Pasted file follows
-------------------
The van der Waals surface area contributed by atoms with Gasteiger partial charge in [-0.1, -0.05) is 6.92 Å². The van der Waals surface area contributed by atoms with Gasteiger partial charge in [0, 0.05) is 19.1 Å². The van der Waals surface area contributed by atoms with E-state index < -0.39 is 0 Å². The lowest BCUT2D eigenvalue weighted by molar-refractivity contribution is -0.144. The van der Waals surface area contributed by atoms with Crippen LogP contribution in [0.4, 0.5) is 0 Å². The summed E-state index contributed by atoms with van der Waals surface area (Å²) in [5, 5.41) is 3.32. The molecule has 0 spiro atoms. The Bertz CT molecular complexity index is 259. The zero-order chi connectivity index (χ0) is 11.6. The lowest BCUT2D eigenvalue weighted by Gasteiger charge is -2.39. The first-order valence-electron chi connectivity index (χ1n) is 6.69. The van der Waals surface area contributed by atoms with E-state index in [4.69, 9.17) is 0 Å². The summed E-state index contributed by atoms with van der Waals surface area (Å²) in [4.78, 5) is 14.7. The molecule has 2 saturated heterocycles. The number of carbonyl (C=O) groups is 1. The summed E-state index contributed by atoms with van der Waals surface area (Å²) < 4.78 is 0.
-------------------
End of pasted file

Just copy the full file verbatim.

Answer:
The van der Waals surface area contributed by atoms with Gasteiger partial charge in [-0.1, -0.05) is 6.92 Å². The van der Waals surface area contributed by atoms with Gasteiger partial charge in [0, 0.05) is 19.1 Å². The van der Waals surface area contributed by atoms with E-state index < -0.39 is 0 Å². The lowest BCUT2D eigenvalue weighted by molar-refractivity contribution is -0.144. The van der Waals surface area contributed by atoms with Crippen LogP contribution in [0.4, 0.5) is 0 Å². The summed E-state index contributed by atoms with van der Waals surface area (Å²) in [5, 5.41) is 3.32. The molecule has 0 spiro atoms. The Bertz CT molecular complexity index is 259. The zero-order chi connectivity index (χ0) is 11.6. The lowest BCUT2D eigenvalue weighted by Gasteiger charge is -2.39. The first-order valence-electron chi connectivity index (χ1n) is 6.69. The van der Waals surface area contributed by atoms with E-state index in [4.69, 9.17) is 0 Å². The summed E-state index contributed by atoms with van der Waals surface area (Å²) in [4.78, 5) is 14.7. The molecule has 2 saturated heterocycles. The number of carbonyl (C=O) groups is 1. The summed E-state index contributed by atoms with van der Waals surface area (Å²) < 4.78 is 0.